I was only a chapter in to the smash new novel "36 Argurments for the Existence of God," when I realized how much it has in common with Ken Wilber's "Boomeritis"--and with my own true story.
I had dashed out before a looming blizzard to get "36 Arguments" as my snowed-in companion. From the dust jacket, it might be mistaken for a Dan Brown thriller:
"After Cass Seltzer's book becomes a surprise best seller, he's dubbed, "the atheist with a soul" and becomes a celebrity. He wins over the stunning Lucinda Mandelbaum, "the goddess of game theory," and loses himself in a spiritually expansive infatuation. A former girlfriend appears: an anthropologist who invites him to join in her quest for immortality through biochemistry. And he is haunted by reminders of the two people who ignited his passion to understand religion: his mentor and professor--a renowned literary scholar with a suspicious obsession with messianism--and an angelic six-year-old mathematical genius who is heir to the leadership of a Hasidic sect. Each encounter reinforces Cass's theory that the religious impulse spills over into life at large...."
As in "Boomeritis," some of the action in "36" takes place as our hero is listening to a lecture on "The Myth of Moral Reason" while flirting with a comely anthropologist and flashing back on transcendental experiences he had as a child. In both novels, these experiences are really, really well described, such that they may recreate such experiences for many readers. I sure floated out there.
But the first paragraphs of "36" told me that author Rebecca Newberger Goldstein is also fascinated by the same trend of retro religion that Wilber mines and that has ignited my life. She writes
"Something shifted, something so immense you could call it the world.Ken Wilber's Integral Theory also concerns itself with how religion expresses through the levels of human development and is currently re-emerging in its magic/mythic forms. And from just the first chapter of "36 Arguments," I smell that Newberger Goldstein is pursuing a variation of Wilber's rallying cry: that postmodernism has thrown out the baby of Truth-Beauty-Goodness with the bathwater of mythic religion and thus set itself up for a rebound bigtime.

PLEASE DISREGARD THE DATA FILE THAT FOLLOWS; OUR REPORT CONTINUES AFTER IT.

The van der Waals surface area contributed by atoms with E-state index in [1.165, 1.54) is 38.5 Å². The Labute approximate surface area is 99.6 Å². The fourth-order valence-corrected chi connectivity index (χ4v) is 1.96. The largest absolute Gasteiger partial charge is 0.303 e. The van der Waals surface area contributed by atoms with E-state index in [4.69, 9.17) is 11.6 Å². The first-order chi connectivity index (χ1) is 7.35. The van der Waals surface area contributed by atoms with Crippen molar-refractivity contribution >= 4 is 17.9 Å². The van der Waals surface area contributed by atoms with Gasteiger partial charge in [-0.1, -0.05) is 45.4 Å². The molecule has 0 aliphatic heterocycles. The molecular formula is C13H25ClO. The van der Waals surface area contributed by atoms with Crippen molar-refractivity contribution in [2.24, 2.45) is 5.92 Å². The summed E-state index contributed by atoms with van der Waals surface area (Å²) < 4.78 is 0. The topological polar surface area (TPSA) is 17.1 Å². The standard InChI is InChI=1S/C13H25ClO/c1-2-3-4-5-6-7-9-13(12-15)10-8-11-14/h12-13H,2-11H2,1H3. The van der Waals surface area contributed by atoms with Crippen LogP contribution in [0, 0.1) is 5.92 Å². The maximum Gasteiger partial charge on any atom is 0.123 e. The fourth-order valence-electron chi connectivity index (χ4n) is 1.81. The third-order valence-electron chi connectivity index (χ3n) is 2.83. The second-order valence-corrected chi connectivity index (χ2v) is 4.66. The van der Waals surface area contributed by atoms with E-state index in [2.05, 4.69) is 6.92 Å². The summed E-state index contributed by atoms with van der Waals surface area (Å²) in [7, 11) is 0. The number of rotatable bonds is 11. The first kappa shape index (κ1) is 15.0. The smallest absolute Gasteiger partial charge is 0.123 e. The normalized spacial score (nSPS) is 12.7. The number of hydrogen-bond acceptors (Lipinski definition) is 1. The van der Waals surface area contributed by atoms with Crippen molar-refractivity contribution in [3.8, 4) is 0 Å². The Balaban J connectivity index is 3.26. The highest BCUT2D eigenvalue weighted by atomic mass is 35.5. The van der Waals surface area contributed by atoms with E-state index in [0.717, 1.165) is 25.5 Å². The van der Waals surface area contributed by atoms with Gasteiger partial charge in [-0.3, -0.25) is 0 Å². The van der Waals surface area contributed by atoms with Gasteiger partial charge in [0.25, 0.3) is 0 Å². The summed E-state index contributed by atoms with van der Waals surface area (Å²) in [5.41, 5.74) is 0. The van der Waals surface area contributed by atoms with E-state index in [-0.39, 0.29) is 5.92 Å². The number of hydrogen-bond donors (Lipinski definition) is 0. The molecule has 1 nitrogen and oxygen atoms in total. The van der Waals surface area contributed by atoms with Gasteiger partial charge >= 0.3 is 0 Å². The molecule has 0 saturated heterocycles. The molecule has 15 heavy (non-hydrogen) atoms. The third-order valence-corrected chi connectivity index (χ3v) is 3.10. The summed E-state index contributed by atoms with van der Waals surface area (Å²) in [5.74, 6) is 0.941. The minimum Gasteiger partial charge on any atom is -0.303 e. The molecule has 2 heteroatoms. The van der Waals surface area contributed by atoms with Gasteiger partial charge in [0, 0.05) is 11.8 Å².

Call it the world.
The world shifted, catching lots of smart people off guard, churning up issues you had thought had settled forever beneath the earth's crust. The more sophisticated you are, the more annotated your mental life, the more taken aback you're likely to feel, seeing what the world's lurch has brought to light, thrusting up beliefs and desires you had assumed belonged to an earlier stage of human development.
What is this stuff, you ask one another, and how can it still be kicking around, given how much we already know? It looks like the kind of relics that archeologists dig up and dust off, speculating about the beliefs that once had animated them, to the best that they can be reconstructed, gone as they are now, those thrashings of proto-rationality and mythico-magical hypothesizing and nearly forgotten.
Now it's all gone unforgotten, and minds that have better things to think about have to divert precious neuronal resources to figuring out how to knock some sense back into the species. It's a tiresome proposition, having to take up the work of the Enlightenment all over again, but it's happened on your watch."
And that rebound is what I am still living through as told in my book, "The Bishop and the Seeker: Wrestling for the Soul of the 21st Century." Dan Brown's novels feed the desire to replace traditional religion with something more like the metaphysical New Thought movement I followed for 20 years. Whereas my experience of stumbling into an amazing fundamentalist church taught me to re-value and include the good parts of traditional religion while transcending the rest.
As I continue reading "36 Arguments" I expect to have a lot to say on the comparison between my experience and the novels of Wilber, Goldstein, and Dan Brown.